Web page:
Until the 1960s, scarcity and the struggle to clothe, feed and employ the nation drove most of US political life. From slavery to the New Deal, political parties organized around economic interests and the often fervent debate over the best allocation of political and economic rewards. But with the explosion of the nation's economy in the years after World War II, a new set of needs began to emerge. Employing Abraham Maslow's famous hierarchy of needs, Brink Lindsey offers a complete re-interpretation of the latter half of the 20th Century.Suddenly, the tumult of racial and gender politics and the conservative revolution of the 1980s and 1990s can be seen in an entirely new light. Once the struggle for survival has been resolved, a new set of divisive issues emerge. In a sweeping tour of American history since World War 2, Lindsey establishes that both left and right have contributed important ideas to our political culture.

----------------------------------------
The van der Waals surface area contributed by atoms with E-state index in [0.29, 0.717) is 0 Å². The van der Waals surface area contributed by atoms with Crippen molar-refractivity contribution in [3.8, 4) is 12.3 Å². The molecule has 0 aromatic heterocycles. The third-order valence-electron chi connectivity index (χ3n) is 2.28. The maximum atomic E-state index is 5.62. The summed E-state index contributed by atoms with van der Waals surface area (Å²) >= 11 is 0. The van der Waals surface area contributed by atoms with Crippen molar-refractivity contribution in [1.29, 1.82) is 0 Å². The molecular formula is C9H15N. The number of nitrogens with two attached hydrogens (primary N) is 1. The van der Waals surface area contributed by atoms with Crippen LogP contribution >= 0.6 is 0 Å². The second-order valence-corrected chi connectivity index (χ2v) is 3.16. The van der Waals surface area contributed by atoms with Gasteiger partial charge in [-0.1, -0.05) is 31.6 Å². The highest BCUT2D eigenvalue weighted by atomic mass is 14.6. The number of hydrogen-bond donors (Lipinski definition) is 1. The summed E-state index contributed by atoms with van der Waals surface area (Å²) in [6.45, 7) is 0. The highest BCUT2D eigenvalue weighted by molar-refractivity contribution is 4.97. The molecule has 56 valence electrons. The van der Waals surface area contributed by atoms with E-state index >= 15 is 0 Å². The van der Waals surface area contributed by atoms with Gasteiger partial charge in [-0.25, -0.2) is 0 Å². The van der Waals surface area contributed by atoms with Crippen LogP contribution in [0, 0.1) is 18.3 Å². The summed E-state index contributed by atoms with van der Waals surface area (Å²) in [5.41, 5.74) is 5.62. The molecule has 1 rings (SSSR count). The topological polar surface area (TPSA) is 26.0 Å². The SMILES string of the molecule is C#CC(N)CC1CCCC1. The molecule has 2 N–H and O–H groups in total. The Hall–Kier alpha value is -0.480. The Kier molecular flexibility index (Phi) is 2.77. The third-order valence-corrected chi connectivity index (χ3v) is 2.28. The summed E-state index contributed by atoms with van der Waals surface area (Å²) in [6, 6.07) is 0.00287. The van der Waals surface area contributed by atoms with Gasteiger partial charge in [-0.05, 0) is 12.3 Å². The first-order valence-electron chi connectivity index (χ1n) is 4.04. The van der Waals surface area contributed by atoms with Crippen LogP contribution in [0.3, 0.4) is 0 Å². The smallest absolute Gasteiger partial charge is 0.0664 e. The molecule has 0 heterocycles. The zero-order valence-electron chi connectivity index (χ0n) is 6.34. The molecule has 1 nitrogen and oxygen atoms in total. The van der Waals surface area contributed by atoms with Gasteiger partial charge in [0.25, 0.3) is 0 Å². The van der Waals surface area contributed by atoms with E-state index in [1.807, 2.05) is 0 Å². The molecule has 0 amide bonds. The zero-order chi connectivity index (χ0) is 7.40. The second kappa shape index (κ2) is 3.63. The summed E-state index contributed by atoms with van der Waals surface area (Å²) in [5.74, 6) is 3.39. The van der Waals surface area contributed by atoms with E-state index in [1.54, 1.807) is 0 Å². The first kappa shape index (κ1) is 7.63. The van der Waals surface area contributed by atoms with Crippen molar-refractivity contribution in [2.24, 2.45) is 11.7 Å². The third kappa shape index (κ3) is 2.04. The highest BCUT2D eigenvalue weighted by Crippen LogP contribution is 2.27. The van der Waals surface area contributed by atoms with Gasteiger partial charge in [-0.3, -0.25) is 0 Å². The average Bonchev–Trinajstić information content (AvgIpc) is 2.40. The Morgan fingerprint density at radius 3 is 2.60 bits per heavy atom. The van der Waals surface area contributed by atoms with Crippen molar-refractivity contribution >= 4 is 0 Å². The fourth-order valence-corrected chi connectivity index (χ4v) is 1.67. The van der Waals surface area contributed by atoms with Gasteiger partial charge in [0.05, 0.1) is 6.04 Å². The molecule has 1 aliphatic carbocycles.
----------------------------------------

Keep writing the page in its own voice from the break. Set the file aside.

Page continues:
Indeed, by showing that we have conquered poverty, Lindsey is able to describe the politics of abundance as conflict between those who want to defend the fruits of prosperity - the freedoms that the US enjoys because of it's dynamic economy, including gender equality and alternative lifestyles - and those who want to defend the institutions that created abundance - the family, traditional values and religious certitude.
Buy The Age of Abundance book by Brink Lindsey from Australia's Online Independent Bookstore, Boomerang Books.
(203mm x 135mm x 23mm)
Publisher: HarperCollins Publishers Inc
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Author Biography - Brink Lindsey
Brink Lindsey is vice president for research at the Cato Institute. He is the author of Against the Dead Hand: The Uncertain Struggle for Global Capitalism, which the Wall Street Journal called "compelling" and "excellent" and the Economist declared was "full of elegantly argued good sense." His articles have appeared in numerous leading newspapers and opinion magazines such as the Wall Street Journal, Financial Times, The New Republic, and the National Review. He lives with his family near Washington, D.C.